No laws would be necessary if there were no criminals, or no people doing bad things, but that is not the case in the real world, bad people do bad things, and again must do not need a law to be honest and ethical.

Some do, and its those small few (like Mike) who want so much to do their illegal thing, that they want to law, and society to change to suit them.

Sorry Mike, its just not going to happen.

You have just as much moral and ethical obligation to abide by the societies rules, regardless of whether you are on the internet, or you are walking out the shoot the postman for delivering a bill to you.

If you cannot work out the difference between ‘right and wrong’ or ‘good and bad’ or ‘legal and illegal’ then you lose the right to act on your own behalf, you therefore are ‘out of control’ and that is why there are laws, for morons who cannot themselves conduct their lives in an honest and ethical, and socially acceptable manner.

Jeni (profile) says:

Re: Classic - We dont want rules because we will break them !

@darryl – how cow, are you a dark-minded, angry “tool”!

Overall there’s good in everyone but I fear one would have to dig awfully deep to find it in you …

You spent some serious time and effort there to insult, degrade and demoralize another human being (slander?) – how about putting some of that time and energy into something positive, like solutions to these difficult problems we as a society face?

What I get from the writings on techdirt.com is a basic understanding of human nature and what does and could drive commerce, the human free spirit and enterprise. All good things if we could just do it “right” – something we need to figure out. Insulting someone isn’t going to solve squat.

“Great minds discuss ideas; average minds discuss events; small minds discuss people…” – Eleanor Roosevelt

rubberpants says:

Re: Classic - We dont want rules because we will break them !

If you’re an example of the caliber of individual that’s advocating for extreme copyright measures then I believe that, indeed we may not have as much to worry about as I thought.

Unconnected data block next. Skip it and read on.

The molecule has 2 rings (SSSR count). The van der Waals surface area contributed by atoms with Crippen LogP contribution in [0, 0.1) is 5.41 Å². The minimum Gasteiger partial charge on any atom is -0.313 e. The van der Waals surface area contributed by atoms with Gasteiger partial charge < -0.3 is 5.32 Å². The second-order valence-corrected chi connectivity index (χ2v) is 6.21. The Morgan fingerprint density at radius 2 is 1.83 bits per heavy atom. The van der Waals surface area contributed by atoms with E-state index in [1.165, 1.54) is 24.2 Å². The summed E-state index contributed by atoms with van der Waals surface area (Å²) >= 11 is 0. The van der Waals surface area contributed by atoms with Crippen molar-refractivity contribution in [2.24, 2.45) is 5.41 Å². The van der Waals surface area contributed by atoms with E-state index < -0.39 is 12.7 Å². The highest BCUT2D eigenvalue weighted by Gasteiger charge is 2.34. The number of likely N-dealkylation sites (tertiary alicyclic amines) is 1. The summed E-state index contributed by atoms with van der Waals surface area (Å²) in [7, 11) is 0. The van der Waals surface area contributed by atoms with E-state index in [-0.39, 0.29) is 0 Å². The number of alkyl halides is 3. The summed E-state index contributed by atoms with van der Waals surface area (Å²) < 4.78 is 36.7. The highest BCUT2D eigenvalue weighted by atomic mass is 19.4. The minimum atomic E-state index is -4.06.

You’re wall of text “rebuttal” of this post makes not one cogent point. It’s nothing but silly rhetorical questions, childish insults, logical fallacies, and straw men.

Please spend more time working on rational arguments and getting your thoughts together before posting.

Persephone (profile) says:

Re: Classic - We dont want rules because we will break them !

“If you cannot work out the difference between ‘right and wrong’ or ‘good and bad’ or ‘legal and illegal’ then you lose the right to act on your own behalf, you therefore are ‘out of control’ and that is why there are laws, for morons who cannot themselves conduct their lives in an honest and ethical, and socially acceptable manner.”

Exactly.

Those who blindly tout the unregulated internet have a very naive idea that it can regulate itself.

The proof that is it NOT doing this, is staring them right in the face, yet they refuse to recognize it.

A very good question is WHY?

Gene Cavanaugh (profile) says:

Re: Re: Classic - We dont want rules because we will break them !

I tend to have a (very lonely) middle-of-the-road approach to almost everything; that’s why I am an (underpaid) small entity IP attorney; it is the right thing to do IMO.

Now, as to the internet: as Mike has pointed out, it is a communication medium; one that greatly enables commerce and social interaction. Regulating it would be an affront to free speech, not an attack on the people who offend.

Michael Abehsera (profile) says:

We cant let this happen

I think the last hope to humanity is the web. It’s the last free place on earth, free from government and a proof the capitalism does work. The internet regulates it self very well and has spread so much good to the world, like: helped spark revolutions, helped people by giving them more tools to free speech, and of course helped sparked a communication boom all over the world. I really hope that NO regulations, I don’t care weather small or big should be added.

Fucking government and their quest for more power needs to stop.

DannyB (profile) says: